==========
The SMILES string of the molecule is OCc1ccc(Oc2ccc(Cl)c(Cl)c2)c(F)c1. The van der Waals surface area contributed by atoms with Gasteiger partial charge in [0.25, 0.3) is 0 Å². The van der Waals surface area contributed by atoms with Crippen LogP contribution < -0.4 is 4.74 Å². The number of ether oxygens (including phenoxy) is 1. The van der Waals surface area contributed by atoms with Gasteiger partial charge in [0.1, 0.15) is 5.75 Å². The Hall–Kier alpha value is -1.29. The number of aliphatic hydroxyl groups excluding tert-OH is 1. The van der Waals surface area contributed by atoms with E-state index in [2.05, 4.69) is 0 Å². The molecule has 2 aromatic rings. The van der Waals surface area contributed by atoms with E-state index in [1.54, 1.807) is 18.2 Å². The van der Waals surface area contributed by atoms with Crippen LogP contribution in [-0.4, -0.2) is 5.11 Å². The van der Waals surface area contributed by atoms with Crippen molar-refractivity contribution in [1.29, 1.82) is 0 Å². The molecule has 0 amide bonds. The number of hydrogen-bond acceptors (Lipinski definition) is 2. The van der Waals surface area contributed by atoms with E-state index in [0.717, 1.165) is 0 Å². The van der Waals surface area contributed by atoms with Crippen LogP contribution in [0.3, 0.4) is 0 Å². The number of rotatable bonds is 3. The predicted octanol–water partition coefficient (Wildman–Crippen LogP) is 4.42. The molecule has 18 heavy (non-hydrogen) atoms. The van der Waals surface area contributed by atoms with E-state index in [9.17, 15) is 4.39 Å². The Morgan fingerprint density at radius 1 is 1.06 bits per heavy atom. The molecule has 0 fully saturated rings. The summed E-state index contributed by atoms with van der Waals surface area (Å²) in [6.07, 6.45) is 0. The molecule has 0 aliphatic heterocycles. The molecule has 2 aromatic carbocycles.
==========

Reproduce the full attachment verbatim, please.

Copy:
The SMILES string of the molecule is OCc1ccc(Oc2ccc(Cl)c(Cl)c2)c(F)c1. The van der Waals surface area contributed by atoms with Gasteiger partial charge in [0.25, 0.3) is 0 Å². The van der Waals surface area contributed by atoms with Crippen LogP contribution < -0.4 is 4.74 Å². The number of ether oxygens (including phenoxy) is 1. The van der Waals surface area contributed by atoms with Gasteiger partial charge in [0.1, 0.15) is 5.75 Å². The Hall–Kier alpha value is -1.29. The number of aliphatic hydroxyl groups excluding tert-OH is 1. The van der Waals surface area contributed by atoms with E-state index in [2.05, 4.69) is 0 Å². The molecule has 2 aromatic rings. The van der Waals surface area contributed by atoms with E-state index in [1.54, 1.807) is 18.2 Å². The van der Waals surface area contributed by atoms with Crippen LogP contribution in [-0.4, -0.2) is 5.11 Å². The van der Waals surface area contributed by atoms with Crippen molar-refractivity contribution in [1.29, 1.82) is 0 Å². The molecule has 0 amide bonds. The number of hydrogen-bond acceptors (Lipinski definition) is 2. The van der Waals surface area contributed by atoms with E-state index in [0.717, 1.165) is 0 Å². The van der Waals surface area contributed by atoms with Crippen LogP contribution in [0.3, 0.4) is 0 Å². The number of rotatable bonds is 3. The predicted octanol–water partition coefficient (Wildman–Crippen LogP) is 4.42. The molecule has 18 heavy (non-hydrogen) atoms. The van der Waals surface area contributed by atoms with E-state index in [9.17, 15) is 4.39 Å². The Morgan fingerprint density at radius 1 is 1.06 bits per heavy atom. The molecule has 0 fully saturated rings. The summed E-state index contributed by atoms with van der Waals surface area (Å²) in [6.07, 6.45) is 0. The molecule has 0 aliphatic heterocycles. The molecule has 2 aromatic carbocycles.